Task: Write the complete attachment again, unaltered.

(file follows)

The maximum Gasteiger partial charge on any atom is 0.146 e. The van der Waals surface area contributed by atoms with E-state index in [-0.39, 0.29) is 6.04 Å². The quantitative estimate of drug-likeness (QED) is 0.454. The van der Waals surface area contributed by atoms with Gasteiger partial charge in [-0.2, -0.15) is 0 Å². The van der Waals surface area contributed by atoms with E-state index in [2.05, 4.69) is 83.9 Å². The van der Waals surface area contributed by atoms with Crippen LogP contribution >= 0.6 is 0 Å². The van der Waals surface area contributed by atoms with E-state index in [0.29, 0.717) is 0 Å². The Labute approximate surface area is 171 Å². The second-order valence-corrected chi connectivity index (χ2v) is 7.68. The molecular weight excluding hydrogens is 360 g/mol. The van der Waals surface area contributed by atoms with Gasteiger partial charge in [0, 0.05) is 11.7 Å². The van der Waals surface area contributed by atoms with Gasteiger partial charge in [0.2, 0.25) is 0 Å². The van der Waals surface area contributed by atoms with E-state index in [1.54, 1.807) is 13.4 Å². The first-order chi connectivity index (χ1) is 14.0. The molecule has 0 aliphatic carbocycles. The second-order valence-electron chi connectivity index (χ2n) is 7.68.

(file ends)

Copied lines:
The maximum Gasteiger partial charge on any atom is 0.146 e. The van der Waals surface area contributed by atoms with E-state index in [-0.39, 0.29) is 6.04 Å². The quantitative estimate of drug-likeness (QED) is 0.454. The van der Waals surface area contributed by atoms with Gasteiger partial charge in [-0.2, -0.15) is 0 Å². The van der Waals surface area contributed by atoms with E-state index in [2.05, 4.69) is 83.9 Å². The van der Waals surface area contributed by atoms with Crippen LogP contribution >= 0.6 is 0 Å². The van der Waals surface area contributed by atoms with E-state index in [0.29, 0.717) is 0 Å². The Labute approximate surface area is 171 Å². The second-order valence-corrected chi connectivity index (χ2v) is 7.68. The molecular weight excluding hydrogens is 360 g/mol. The van der Waals surface area contributed by atoms with Gasteiger partial charge in [0, 0.05) is 11.7 Å². The van der Waals surface area contributed by atoms with Gasteiger partial charge in [0.2, 0.25) is 0 Å². The van der Waals surface area contributed by atoms with E-state index in [1.54, 1.807) is 13.4 Å². The first-order chi connectivity index (χ1) is 14.0. The molecule has 0 aliphatic carbocycles. The second-order valence-electron chi connectivity index (χ2n) is 7.68.